• Beware of these emerging cyberthreats in 2024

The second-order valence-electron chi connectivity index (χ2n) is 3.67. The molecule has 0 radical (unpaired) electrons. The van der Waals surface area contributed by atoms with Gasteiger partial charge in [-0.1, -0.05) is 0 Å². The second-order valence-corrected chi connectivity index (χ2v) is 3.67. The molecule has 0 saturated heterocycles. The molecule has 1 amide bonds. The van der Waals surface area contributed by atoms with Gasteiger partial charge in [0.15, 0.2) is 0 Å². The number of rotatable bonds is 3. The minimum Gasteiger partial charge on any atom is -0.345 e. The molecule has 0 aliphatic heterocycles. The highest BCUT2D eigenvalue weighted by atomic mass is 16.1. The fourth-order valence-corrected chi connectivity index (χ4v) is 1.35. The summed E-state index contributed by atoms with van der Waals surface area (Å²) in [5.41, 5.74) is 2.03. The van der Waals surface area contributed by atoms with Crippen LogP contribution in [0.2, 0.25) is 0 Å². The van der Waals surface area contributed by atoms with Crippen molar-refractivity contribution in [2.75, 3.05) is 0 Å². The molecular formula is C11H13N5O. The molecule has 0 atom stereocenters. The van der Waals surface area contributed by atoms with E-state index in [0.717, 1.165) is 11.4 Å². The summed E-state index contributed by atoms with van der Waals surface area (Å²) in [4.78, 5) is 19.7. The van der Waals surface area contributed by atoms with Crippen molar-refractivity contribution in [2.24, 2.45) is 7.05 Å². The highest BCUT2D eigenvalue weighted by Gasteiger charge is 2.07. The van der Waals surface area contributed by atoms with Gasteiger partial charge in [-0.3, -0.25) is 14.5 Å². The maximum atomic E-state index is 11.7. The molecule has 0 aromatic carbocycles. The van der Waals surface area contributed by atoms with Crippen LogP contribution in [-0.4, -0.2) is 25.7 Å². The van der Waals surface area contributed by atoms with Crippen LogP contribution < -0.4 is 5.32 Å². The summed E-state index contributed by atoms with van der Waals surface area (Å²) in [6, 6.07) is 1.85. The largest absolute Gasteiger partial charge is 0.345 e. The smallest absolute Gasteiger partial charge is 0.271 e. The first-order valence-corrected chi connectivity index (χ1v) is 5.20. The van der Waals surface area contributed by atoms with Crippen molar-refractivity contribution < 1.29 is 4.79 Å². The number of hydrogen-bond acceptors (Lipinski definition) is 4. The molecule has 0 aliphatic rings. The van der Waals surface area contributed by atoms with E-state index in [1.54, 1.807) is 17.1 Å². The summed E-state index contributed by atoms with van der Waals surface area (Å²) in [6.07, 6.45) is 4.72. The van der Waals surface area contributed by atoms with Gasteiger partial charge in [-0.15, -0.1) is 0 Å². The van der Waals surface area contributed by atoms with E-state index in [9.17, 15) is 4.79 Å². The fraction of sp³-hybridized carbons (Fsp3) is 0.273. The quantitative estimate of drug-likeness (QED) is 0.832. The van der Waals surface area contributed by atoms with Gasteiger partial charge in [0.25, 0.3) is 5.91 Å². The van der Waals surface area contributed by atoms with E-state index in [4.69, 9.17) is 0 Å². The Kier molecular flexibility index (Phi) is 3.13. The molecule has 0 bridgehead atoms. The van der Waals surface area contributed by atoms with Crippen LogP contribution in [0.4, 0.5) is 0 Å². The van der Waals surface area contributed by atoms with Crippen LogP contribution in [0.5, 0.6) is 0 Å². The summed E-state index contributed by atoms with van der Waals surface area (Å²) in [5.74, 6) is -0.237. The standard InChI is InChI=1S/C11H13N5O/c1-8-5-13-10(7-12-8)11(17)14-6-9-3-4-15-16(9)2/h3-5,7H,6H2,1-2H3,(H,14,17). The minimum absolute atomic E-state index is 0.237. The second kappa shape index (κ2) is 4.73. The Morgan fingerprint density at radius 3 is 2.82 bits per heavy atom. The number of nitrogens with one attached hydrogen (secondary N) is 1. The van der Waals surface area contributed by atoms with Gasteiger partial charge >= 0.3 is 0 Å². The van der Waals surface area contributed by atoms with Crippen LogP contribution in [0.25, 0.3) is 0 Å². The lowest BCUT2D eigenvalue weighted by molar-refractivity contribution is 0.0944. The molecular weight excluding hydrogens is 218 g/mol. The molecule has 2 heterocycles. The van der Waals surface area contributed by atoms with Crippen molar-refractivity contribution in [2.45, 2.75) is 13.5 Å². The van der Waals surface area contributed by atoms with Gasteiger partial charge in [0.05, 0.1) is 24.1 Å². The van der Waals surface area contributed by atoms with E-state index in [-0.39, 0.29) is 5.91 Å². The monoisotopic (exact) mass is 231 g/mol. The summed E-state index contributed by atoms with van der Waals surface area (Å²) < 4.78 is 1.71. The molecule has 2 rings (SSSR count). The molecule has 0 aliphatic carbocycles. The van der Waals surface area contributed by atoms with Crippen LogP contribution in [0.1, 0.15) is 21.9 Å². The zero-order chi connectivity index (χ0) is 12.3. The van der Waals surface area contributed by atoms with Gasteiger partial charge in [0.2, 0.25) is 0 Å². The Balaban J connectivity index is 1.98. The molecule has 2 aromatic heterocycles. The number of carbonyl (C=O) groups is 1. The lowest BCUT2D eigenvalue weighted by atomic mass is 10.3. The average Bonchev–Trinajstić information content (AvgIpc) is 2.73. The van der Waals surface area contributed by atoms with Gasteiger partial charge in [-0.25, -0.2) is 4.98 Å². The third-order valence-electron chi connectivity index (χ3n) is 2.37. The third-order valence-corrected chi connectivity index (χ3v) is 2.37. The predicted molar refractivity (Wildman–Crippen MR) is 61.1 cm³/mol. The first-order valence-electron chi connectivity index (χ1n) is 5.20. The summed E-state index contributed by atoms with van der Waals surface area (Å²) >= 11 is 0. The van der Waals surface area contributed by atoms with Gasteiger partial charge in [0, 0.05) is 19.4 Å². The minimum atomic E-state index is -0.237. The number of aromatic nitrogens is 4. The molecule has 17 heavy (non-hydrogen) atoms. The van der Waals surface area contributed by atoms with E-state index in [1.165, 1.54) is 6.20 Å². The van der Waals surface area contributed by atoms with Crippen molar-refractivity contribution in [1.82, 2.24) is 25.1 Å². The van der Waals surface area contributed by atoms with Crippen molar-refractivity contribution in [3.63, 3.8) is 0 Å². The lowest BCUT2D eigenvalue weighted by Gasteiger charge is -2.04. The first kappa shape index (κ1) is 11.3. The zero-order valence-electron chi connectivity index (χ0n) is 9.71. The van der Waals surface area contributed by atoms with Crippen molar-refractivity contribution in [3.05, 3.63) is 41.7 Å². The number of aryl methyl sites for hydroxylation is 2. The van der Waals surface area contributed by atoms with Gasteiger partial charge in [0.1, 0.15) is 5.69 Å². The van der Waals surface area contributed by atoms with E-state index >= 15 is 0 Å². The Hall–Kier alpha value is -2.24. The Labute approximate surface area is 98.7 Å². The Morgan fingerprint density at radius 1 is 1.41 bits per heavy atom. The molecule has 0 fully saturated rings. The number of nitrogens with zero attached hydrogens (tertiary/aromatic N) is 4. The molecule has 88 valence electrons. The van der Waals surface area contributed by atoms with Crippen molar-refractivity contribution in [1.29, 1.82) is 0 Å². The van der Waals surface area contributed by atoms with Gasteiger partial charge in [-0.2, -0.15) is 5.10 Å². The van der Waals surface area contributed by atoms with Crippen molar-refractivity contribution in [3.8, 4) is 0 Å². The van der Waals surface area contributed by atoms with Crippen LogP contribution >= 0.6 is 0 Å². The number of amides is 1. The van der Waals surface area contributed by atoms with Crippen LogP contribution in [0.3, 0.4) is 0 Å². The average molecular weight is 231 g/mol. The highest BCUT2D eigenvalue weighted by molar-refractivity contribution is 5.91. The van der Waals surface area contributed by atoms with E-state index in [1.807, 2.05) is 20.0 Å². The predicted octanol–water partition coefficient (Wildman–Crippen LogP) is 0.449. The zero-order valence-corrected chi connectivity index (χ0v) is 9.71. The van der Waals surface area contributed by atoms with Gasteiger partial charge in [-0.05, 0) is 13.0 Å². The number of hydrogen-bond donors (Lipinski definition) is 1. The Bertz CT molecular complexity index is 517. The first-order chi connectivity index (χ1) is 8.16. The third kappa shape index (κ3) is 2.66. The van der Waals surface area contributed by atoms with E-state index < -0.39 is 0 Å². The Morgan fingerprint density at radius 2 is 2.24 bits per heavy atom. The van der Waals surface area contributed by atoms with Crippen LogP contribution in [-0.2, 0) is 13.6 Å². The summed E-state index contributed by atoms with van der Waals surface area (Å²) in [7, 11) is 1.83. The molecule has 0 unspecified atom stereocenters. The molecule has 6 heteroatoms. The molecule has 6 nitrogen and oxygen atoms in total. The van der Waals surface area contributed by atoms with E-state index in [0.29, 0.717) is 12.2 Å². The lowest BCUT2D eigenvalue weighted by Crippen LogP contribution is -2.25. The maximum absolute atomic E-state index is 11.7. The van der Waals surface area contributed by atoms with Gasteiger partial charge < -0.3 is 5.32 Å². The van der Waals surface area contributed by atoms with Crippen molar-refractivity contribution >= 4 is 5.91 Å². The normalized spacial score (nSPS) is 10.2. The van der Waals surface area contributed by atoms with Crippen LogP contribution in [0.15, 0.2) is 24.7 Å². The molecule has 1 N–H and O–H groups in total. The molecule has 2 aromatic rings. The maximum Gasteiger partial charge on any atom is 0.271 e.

The global cost of a data breach last year was $4.45 million. This is an increase of 15% in three years. As we step into 2024, it's critical to be aware of emerging technology threats--threats that could potentially disrupt and harm your business. Technology is evolving at a rapid pace. It’s bringing new opportunities and challenges for businesses and individuals alike. Rapid developments in artificial intelligence (AI), machine learning (ML), and quantum computing are leading companies across all industries to radically reconsider their approach to cybersecurity and systems management. While these technologies are poised to make our lives easier, they're also being used to launch sophisticated, large-scale attacks against the networks and devices we depend on. In this article, we’ll highlight some emerging technology threats to be aware of in 2024 and beyond. Data Poisoning Attacks Data poisoning involves corrupting datasets used to train AI models. By injecting malicious data, attackers can skew algorithms' outcomes. This could lead to incorrect decisions in critical sectors like healthcare or finance. Some actions are vital in countering this insidious threat. These include protecting training data integrity and implementing robust validation mechanisms. Businesses should use AI-generated data cautiously. It should be heavily augmented by human intelligence and data from other sources. 5G Network Vulnerabilities The widespread adoption of 5G technology introduces new attack surfaces. With an increased number of connected devices, the attack vector broadens. IoT devices, reliant on 5G networks, might become targets for cyberattacks. Securing these devices and implementing strong network protocols is imperative. Especially to prevent large-scale attacks. Ensure your business has a robust mobile device management strategy. Mobile is taking over much of the workload Organizations should properly track and manage how these devices access business data. Quantum Computing Vulnerabilities Quantum computing, the herald of unprecedented computational power, also poses a threat. Its immense processing capabilities could crack currently secure encryption methods. Hackers might exploit this power to access sensitive data. This emphasizes the need for quantum-resistant encryption techniques to safeguard digital information. Artificial Intelligence (AI) Manipulation AI, while transformative, can (and is) being used to facilitate the spread of misinformation. Cyber criminals are already creating convincing deepfakes with AI, and automating phishing attacks. Vigilance is essential as AI-driven threats become more sophisticated. It demands robust detection mechanisms to discern genuine from malicious AI-generated content. Regulatory bodies and watchdog groups have proposed mandatory watermarks for AI generated content to make it easily discernible from human-generated (or human-reviewed) content. Augmented Reality (AR) and Virtual Reality (VR) Exploits AR and VR technologies offer immersive experiences. But they also present new vulnerabilities. Cybercriminals might exploit these platforms to deceive users, leading to real-world consequences. Ensuring the security of AR and VR applications is crucial. Especially to prevent user manipulation and privacy breaches. This is very true in sectors like gaming, education, and healthcare. Ransomware Evolves Ransomware attacks have evolved beyond simple data encryption. Threat actors now use double extortion tactics. They steal sensitive data before encrypting files. If victims refuse to pay, hackers leak or sell this data, causing reputational damage. Some defenses against this evolved ransomware threat include: Robust backup solutions Regular cybersecurity training Proactive threat hunting Supply Chain Attacks Persist Supply chain attacks remain a persistent threat. Cybercriminals infiltrate third-party vendors or software providers to compromise larger targets. Strengthening supply chain cybersecurity is critical in preventing cascading cyber incidents. Businesses can do this through rigorous vendor assessments, multi-factor authentication, and continuous monitoring. Biometric Data Vulnerability Biometric authentication methods, such as fingerprint or facial recognition, are becoming commonplace. But users can't change biometric data once compromised, like they can passwords. Protect biometric data through secure encryption. Ensure that service providers follow strict privacy regulations. These are paramount to preventing identity theft and fraud. Advanced Phishing Attacks Phishing attacks are one of the oldest and most common forms of cyberattacks. These attacks are becoming more sophisticated and targeted thanks to AI. For example, hackers customize spear phishing attacks to a specific individual or organization. Hackers do this based on online personal or professional information. Another example is vishing attacks. These use voice calls or voice assistants to impersonate legitimate entities, convincingly persuading victims to take certain actions. Ongoing employee phishing training is vital, as well as automated solutions to detect and defend against phishing threats. At Geeks for Business, we believe that a proactive approach to cybersecurity is critical. With our trusted cybersecurity partner, Huntress, we are able to hunt for threats within networks before they become breaches. With complexity in cyberattacks rising, reacting to an attack just isn't enough; our 24/7 managed endpoint detection and response approach allows us to go on the offense against prospective cyber criminals. Tips for Defending Against These Threats As technology evolves, so do the threats that we face. Thus, it’s important to be vigilant and proactive. Here are some tips that can help: Educate yourself and others about the latest technology threats. Use strong passwords and multi-factor authentication for all online accounts. Update your software and devices regularly to fix any security vulnerabilities. Avoid clicking on suspicious links or attachments in emails or messages. Verify the identity and legitimacy of any callers or senders. Do this before providing any information or taking any actions. Back up your data regularly to prevent data loss in case of a cyberattack. Invest in a reliable cyber insurance policy. One that covers your specific needs and risks. Report any suspicious or malicious activity to the relevant authorities. Need Help Ensuring Your Cybersecurity is Ready for 2024? Last year’s solutions might not be enough to protect against this year’s threats.  Don’t leave your security at risk. We help small and medium businesses throughout Central North Carolina manage their IT, reduce costs and complexity, expose vulnerabilities, and secure critical business assets. Reach out to Geeks for Business today to schedule a chat. Article used with permission from The Technology Press.